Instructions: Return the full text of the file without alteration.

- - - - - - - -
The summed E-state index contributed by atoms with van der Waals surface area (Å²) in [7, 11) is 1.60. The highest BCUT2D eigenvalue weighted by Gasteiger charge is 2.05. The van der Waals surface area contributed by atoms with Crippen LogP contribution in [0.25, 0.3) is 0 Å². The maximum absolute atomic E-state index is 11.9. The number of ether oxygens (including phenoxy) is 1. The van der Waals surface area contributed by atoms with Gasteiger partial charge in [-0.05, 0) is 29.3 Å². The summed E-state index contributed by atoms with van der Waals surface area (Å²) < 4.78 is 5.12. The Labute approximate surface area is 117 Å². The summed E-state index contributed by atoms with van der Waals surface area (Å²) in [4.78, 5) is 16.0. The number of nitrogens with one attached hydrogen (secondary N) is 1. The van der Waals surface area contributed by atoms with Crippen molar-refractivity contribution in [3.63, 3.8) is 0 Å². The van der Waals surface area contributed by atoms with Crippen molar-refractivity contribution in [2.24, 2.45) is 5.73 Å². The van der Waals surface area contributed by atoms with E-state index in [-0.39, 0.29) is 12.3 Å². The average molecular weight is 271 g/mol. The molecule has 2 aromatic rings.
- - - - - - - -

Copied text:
The summed E-state index contributed by atoms with van der Waals surface area (Å²) in [7, 11) is 1.60. The highest BCUT2D eigenvalue weighted by Gasteiger charge is 2.05. The van der Waals surface area contributed by atoms with Crippen LogP contribution in [0.25, 0.3) is 0 Å². The maximum absolute atomic E-state index is 11.9. The number of ether oxygens (including phenoxy) is 1. The van der Waals surface area contributed by atoms with Gasteiger partial charge in [-0.05, 0) is 29.3 Å². The summed E-state index contributed by atoms with van der Waals surface area (Å²) < 4.78 is 5.12. The Labute approximate surface area is 117 Å². The summed E-state index contributed by atoms with van der Waals surface area (Å²) in [4.78, 5) is 16.0. The number of nitrogens with one attached hydrogen (secondary N) is 1. The van der Waals surface area contributed by atoms with Crippen molar-refractivity contribution in [3.63, 3.8) is 0 Å². The van der Waals surface area contributed by atoms with Crippen molar-refractivity contribution in [2.24, 2.45) is 5.73 Å². The van der Waals surface area contributed by atoms with E-state index in [-0.39, 0.29) is 12.3 Å². The average molecular weight is 271 g/mol. The molecule has 2 aromatic rings.